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Employment law at Fource

Kneppelhout lawyers - Employment law at Fource

Employment law at Fource

Drafting and testing of a redundancy plan for the reorganisation, harmonisation of employment conditions after a merger, advice on works councils.

“How do you bring 22 benefits packages, 38 pension plans and more than 10 insurance options into one offer that makes everyone happy?” – Bas Flenter, HR Director at Fource (LKQ).

Making automotive accessible by providing solutions with which car companies can (continue to) serve the market. That is the added value of Fource, a subsidiary of LKQ Europe. With more than 26,000 employees active in 20 countries, it’s the largest automotive aftersales family in Europe. Responsible for distributing parts for cars, commercial vehicles and industrial vehicles.

“In 2013, we were acquired by LKQ Europe”, says Bas Flenter, HR Director at Fource. “A year later we bought our 5 largest customers, and in the following years another 18 companies. We welcomed new people, but we also had to say goodbye to some. The acquisitions resulted in various reorganisations. Kneppelhout provided us with legal assistance for the reorganisation and redundancy plan. Despite the complexity, employment law lawyer Arnold Birkhoff always had a keen eye for our needs.”

The challenge

“How do you bring 22 benefits packages, 38 pension plans and more than 10 insurance options into one offer that makes everyone happy?”

“The principle of reflection, reassignments, drawing up a redundancy plan, working together with the works council: there’s a lot involved in a reorganisation. We wanted to organise it effectively for the company, while not forgetting about the people at the same time.

Expanding the workforce also meant expanding working conditions. To be precise, after the acquisitions, we had 22 more benefits packages, 38 more pension plans and more than 10 different insurance options. How do you harmonise this into a single offer, in a way that satisfies employers and employees?

In addition, there was also the need for reorganisation.” says Bass. “We wanted to organise this effectively, efficiently and with the people in mind. Sometimes, you still see people at a company two years after a reorganisation, all according to the redundancy plan. But how social is that really, both for the departing employees and for those left behind?”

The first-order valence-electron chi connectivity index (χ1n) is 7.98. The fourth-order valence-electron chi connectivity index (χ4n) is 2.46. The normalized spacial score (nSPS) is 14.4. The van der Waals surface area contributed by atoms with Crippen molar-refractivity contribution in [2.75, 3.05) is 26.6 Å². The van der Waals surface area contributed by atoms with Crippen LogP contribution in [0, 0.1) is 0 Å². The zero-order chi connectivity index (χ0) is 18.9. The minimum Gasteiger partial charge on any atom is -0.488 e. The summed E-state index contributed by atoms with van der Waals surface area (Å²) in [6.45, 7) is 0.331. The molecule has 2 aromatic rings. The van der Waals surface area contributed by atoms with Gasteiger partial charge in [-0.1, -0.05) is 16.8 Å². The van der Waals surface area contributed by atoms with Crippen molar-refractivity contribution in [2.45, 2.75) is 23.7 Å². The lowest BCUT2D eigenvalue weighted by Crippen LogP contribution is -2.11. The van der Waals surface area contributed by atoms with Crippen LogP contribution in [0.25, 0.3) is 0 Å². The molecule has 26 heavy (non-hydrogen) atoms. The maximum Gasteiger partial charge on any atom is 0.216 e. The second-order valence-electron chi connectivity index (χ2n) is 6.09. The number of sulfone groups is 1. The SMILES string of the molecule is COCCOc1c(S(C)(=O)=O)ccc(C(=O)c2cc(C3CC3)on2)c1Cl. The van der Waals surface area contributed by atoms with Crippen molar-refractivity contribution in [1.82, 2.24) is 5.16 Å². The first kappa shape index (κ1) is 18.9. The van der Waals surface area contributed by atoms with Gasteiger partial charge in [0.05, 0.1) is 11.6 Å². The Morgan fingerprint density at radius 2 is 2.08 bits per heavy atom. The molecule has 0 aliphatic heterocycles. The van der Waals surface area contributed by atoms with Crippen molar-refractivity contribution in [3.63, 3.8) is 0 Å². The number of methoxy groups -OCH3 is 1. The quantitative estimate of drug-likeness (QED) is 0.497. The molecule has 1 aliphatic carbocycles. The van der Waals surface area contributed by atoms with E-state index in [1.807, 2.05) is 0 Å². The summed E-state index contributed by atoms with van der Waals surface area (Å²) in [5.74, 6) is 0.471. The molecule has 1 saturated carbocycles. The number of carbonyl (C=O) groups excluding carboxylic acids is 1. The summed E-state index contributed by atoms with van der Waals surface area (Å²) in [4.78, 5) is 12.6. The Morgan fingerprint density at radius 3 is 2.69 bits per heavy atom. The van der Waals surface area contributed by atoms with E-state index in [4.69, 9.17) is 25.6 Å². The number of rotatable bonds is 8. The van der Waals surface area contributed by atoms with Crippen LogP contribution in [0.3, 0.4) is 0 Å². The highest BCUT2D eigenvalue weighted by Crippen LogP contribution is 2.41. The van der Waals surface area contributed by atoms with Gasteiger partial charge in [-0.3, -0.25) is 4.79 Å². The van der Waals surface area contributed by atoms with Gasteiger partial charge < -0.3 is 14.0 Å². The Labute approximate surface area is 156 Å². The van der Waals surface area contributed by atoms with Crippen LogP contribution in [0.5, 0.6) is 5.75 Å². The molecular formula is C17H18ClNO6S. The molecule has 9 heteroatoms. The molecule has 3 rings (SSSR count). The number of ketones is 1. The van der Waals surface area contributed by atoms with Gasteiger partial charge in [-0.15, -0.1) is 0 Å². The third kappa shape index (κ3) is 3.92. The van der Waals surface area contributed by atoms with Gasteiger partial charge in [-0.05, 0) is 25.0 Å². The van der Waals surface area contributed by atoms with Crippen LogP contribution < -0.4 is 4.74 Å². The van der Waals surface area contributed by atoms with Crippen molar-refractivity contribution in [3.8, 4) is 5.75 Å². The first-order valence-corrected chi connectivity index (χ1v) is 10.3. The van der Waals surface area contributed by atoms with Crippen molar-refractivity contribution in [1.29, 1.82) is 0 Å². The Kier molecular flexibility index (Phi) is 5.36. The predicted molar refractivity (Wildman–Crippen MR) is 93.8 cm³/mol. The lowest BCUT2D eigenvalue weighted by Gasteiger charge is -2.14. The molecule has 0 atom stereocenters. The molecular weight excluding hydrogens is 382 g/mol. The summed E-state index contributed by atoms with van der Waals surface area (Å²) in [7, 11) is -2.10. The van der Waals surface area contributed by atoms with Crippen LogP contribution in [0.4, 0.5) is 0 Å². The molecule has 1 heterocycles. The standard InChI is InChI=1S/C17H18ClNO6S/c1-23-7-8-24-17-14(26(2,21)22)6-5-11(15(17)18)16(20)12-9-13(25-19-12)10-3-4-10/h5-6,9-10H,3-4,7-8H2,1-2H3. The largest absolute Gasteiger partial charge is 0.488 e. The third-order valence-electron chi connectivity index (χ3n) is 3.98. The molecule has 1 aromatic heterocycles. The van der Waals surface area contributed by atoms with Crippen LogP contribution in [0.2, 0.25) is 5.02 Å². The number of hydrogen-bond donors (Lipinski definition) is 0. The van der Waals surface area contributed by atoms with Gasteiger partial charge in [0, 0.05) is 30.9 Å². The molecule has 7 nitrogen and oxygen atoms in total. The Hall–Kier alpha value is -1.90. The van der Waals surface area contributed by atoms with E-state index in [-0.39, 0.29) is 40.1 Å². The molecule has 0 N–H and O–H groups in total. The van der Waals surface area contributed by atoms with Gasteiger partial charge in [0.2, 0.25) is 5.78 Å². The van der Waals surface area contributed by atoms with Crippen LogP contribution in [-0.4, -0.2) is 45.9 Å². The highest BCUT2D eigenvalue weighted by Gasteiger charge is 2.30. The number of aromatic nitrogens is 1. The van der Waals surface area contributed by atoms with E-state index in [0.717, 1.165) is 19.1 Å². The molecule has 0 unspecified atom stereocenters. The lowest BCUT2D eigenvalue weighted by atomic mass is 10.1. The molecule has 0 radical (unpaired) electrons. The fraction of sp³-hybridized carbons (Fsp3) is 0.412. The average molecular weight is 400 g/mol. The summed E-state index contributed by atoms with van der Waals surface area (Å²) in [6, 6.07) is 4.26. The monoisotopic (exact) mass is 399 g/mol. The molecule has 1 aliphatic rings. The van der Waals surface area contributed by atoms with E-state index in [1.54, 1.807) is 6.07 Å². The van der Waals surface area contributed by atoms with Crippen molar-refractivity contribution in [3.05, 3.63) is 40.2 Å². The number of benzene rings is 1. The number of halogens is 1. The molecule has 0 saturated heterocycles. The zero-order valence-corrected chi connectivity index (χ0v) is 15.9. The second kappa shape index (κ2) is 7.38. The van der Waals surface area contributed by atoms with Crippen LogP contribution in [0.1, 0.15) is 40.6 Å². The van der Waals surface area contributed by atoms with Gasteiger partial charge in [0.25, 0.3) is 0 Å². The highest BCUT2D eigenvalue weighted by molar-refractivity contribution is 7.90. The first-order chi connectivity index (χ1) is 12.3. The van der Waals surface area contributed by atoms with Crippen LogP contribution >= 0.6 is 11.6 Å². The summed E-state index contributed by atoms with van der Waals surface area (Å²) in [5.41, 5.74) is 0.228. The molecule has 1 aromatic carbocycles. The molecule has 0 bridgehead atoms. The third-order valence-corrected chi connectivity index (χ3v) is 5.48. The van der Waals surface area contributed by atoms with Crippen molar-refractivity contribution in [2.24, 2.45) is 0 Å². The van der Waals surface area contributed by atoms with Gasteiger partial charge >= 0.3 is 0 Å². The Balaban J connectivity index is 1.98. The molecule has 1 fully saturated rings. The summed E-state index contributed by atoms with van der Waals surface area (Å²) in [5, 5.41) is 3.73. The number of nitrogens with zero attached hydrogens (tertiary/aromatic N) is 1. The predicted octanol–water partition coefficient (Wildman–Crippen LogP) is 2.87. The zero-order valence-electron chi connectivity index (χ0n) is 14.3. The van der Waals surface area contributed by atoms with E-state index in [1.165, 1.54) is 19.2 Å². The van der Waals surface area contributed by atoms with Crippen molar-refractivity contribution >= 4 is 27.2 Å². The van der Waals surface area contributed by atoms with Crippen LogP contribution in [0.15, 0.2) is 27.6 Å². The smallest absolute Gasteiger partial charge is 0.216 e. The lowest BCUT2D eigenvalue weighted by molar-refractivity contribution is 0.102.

The service

“Whether your job will be kept or will be cancelled, we wanted to provide certainty as quickly as possible and make this concrete in a suitable offer.”

“A redundancy plan that is truly social, that was the aim when we sat down with employment law attorney Arnold Birkhoff and his team. That means quickly providing clarity about the future and quickly defining this in the form of a suitable offer. That speed is pleasant for everyone, nobody wants to be kept in uncertainty for long. Whether your job will be kept or cancelled, every employee was able to decide within three weeks whether he or she agreed with our offer.

Together with Kneppelhout, we achieved a good result. The reorganisation took place in agreement with the works council and was implemented relatively smoothly, taking about four months from the first announcement to the last contract. In the end, 273 people lost their jobs and only one person went to court.

Incidentally, the redundancy plan is still in place and has since been tightened up in line with the latest legislation. Last year, it was concluded again for a period of 3 years.”

The collaboration

“The law is not straightforward. That’s why I’m looking for a employment law lawyer who thinks both from a business perspective and from the law book.”

Bas: “The law is not straightforward. Context always plays a role when applying the law. You can often follow several routes to achieve your goal. That’s why simply listing the rules isn’t a solution. I’ve worked with many law firms and often you have to settle for a formal answer, while I’m looking for a employment law lawyer who comes up with ideas about how I can apply that answer in the context of my organisation and objective. Someone who thinks both from a business perspective and from the law book.”